Accurate knowledge of the ocean environment is a crucial factor in establishing national security, being intimately tied to accurat'e threat detection, localization, and identi cation. The goal of this work is to improve our knowledge of a changing ocean medium by solving inverse problems that use physics of sound propagation and statistical signal processing. Speci cally, using sequential ltering to track multiple paths from one receiver to the next, we plan to estimate the arrival times of those; the arrival times are related to source location and properties of the propagation medium. The ltering process will provide complete probability density functions of arrivals rather than point estimates which are typically computed by conventional methods. Once these densities are available, a forward model will be developed for inversion. This will determine path propagation along the direct path, the surface and bottom reflections, and a reflection from the first/second sediment interface. For efficiency as well as accuracy, a linearized model based on ray-tracing will be devised. This is a challenge because it requires partial derivative computation of arrival times with respect to the unknown parameters, including frequency and depth dependent sediment properties. Using this linearized model and the probability densities of arrival times will facilitate the calculation of probability density functions for source location, sound speed in the water column, bottom depth, sediment thickness, and sediment sound speed. To further the research, we will consider data received from sound emitted by moving sources. The sequential ltering method just described tracks arrivals in space from one receiver to the next. This process will be combined with a new tracker, tracking arrivals in range as well, using prior information from step to step. The combination is expected to result in efficient inversion for a changing environment. In a di erent direction, data science methods will be implemented for geoacoustic inversion and seafloor classifi cation. The process will use training sets consisting of features extracted from received time-series. The features characterize the structure of the eld as it relates to sediment parameters and serve as propagation medium signatures. Advanced regression techniques as well as probabilistic neural networks will be applied to the problem. Two more methods will be investigated: a coherent matched-field scheme and a direct approach. The methods to be developed within this project will allow the fast identi cation of environmental properties and can be integrated by' the US Navy in already existing techniques for accurate source detection and localization.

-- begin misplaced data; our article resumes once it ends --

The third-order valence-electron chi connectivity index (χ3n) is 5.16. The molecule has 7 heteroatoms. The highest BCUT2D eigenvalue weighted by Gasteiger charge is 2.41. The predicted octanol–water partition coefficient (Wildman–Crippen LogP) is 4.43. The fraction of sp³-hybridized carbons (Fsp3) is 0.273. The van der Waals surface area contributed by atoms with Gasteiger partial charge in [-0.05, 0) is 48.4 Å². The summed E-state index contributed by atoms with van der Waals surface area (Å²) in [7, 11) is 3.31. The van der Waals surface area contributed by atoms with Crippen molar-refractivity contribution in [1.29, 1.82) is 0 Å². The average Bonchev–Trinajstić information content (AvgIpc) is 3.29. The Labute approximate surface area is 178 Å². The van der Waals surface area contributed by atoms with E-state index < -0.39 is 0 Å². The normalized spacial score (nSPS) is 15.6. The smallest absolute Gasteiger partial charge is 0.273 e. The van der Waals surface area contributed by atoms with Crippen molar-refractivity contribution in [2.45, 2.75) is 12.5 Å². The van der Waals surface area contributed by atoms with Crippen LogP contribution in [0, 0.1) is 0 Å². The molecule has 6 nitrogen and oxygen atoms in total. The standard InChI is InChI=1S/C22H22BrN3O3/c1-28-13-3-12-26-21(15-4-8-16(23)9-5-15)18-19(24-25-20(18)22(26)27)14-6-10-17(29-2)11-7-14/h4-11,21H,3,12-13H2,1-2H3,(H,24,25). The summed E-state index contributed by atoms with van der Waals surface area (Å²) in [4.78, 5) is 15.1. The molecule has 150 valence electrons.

|Effective start/end date||3/1/20 → …|
- U.S. Navy: $450,588.00